Great article in Thursday’s Recorder (sorry to be only catching up to it now) about trends in the demand for legal services.
Comparing the first quarter of 2009 to the first quarter of 2008, it appears the demand for legal services dropped much more in NY and LA (9.5% and 8% respectively) than it did in SF (which, granted is a much, much smaller legal market to begin with), which saw only a 1% fall.
Looking at practice areas nationally, the article reports that bankruptcy, not surprisingly, is up (13%) (though my understanding is that there isn’t that much bankruptcy work in SF –relative to NY and LA). Also, litigation remains flat on a nationwide basis. Everything else, according to the article, is “down significantly.”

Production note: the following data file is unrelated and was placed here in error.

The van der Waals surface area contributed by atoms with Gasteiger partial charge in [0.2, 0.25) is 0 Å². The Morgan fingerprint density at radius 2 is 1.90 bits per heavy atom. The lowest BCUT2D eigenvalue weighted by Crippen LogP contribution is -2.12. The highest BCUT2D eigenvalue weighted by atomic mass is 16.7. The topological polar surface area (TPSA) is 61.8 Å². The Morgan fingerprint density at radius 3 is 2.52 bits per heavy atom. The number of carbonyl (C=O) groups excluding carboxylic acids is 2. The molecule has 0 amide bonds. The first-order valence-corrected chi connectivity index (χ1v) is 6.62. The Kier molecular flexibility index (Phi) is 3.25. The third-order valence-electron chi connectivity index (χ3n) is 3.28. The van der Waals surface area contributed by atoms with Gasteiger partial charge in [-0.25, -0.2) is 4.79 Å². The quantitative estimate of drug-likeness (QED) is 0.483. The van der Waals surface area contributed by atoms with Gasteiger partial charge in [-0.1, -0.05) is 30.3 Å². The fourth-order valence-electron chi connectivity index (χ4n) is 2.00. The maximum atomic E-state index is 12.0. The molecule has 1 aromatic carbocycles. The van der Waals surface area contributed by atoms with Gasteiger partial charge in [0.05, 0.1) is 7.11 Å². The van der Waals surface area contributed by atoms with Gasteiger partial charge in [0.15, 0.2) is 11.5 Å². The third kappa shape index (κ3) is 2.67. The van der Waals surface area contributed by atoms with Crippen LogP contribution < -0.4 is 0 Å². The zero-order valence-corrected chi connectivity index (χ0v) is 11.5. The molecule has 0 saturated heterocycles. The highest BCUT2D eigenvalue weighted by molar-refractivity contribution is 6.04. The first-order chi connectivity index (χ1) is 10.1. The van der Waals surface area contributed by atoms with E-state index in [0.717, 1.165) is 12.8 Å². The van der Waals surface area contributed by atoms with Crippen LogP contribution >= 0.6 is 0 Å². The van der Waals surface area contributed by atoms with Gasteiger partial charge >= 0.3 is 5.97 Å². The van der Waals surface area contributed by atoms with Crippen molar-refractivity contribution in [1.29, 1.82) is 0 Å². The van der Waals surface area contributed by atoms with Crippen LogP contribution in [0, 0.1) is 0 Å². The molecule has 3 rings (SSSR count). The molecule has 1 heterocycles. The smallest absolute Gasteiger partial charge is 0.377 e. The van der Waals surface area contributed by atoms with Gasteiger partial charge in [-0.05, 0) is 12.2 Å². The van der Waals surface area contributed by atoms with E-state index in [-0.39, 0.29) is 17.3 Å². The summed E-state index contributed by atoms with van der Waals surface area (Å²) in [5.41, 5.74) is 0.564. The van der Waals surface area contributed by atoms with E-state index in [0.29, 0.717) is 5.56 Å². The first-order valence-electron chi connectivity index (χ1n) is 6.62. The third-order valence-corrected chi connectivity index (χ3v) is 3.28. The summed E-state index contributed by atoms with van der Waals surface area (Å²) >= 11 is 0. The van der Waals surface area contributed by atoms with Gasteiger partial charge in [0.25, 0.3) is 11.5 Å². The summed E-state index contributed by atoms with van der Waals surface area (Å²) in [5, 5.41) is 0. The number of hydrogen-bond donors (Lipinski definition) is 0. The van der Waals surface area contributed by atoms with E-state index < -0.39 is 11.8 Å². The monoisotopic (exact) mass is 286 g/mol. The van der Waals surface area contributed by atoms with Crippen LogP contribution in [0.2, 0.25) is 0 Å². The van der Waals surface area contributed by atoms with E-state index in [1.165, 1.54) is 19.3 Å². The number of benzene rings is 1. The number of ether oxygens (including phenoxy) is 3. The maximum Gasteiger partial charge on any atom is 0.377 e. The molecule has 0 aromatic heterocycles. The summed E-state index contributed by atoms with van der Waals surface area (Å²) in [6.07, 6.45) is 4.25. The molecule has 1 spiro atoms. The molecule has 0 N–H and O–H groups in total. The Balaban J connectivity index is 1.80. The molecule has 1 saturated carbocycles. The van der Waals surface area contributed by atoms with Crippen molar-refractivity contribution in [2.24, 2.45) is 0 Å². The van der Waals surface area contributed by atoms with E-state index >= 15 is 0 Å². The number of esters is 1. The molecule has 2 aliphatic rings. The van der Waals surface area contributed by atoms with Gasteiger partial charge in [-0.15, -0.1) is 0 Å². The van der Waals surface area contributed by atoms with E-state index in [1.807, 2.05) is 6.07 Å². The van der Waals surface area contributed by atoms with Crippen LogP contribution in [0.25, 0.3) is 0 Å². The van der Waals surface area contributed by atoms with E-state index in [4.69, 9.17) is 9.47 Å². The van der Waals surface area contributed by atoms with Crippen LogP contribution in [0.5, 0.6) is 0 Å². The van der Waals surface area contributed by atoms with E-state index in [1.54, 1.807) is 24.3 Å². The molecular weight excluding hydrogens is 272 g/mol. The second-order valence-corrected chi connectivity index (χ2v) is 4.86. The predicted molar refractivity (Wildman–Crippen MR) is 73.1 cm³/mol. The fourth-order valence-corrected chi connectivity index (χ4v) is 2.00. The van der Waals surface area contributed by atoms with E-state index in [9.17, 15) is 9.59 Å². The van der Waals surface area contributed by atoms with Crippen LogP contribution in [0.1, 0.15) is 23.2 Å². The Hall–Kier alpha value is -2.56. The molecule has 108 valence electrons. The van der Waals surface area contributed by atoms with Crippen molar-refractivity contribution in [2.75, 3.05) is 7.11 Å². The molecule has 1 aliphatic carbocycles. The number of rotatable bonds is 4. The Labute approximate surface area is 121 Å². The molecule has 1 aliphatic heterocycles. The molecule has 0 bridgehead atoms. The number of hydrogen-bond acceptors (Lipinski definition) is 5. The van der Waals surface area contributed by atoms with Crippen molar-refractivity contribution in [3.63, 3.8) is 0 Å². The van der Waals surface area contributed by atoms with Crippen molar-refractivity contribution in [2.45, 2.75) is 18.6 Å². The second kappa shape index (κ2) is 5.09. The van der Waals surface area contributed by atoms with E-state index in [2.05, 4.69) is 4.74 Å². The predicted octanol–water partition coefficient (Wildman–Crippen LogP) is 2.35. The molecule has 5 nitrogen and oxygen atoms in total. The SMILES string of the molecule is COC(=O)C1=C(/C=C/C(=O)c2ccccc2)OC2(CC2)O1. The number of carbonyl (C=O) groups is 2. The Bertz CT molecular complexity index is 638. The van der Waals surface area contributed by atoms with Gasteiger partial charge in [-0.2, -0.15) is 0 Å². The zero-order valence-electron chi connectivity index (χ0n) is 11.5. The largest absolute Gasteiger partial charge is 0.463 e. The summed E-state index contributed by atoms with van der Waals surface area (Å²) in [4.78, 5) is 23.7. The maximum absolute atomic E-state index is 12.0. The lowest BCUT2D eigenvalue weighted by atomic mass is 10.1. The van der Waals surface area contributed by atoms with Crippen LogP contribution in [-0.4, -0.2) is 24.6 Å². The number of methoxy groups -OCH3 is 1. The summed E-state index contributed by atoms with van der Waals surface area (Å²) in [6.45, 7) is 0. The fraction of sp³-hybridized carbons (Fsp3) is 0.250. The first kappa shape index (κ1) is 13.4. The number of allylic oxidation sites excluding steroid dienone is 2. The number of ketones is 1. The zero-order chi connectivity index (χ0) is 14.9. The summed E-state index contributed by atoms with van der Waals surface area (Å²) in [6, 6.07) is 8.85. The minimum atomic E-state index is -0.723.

These numbers come from the Peer Monitor system, a service that allows law firms to access their peers’ financial data (in the aggregate) in exchange for supplying their own data to the system for others to access (on a normalized and aggregated basis). The article reports that there are 35 Am Law 100 firms, 35 Am Law 200 firms and 30 NLJ 250 firms in the system.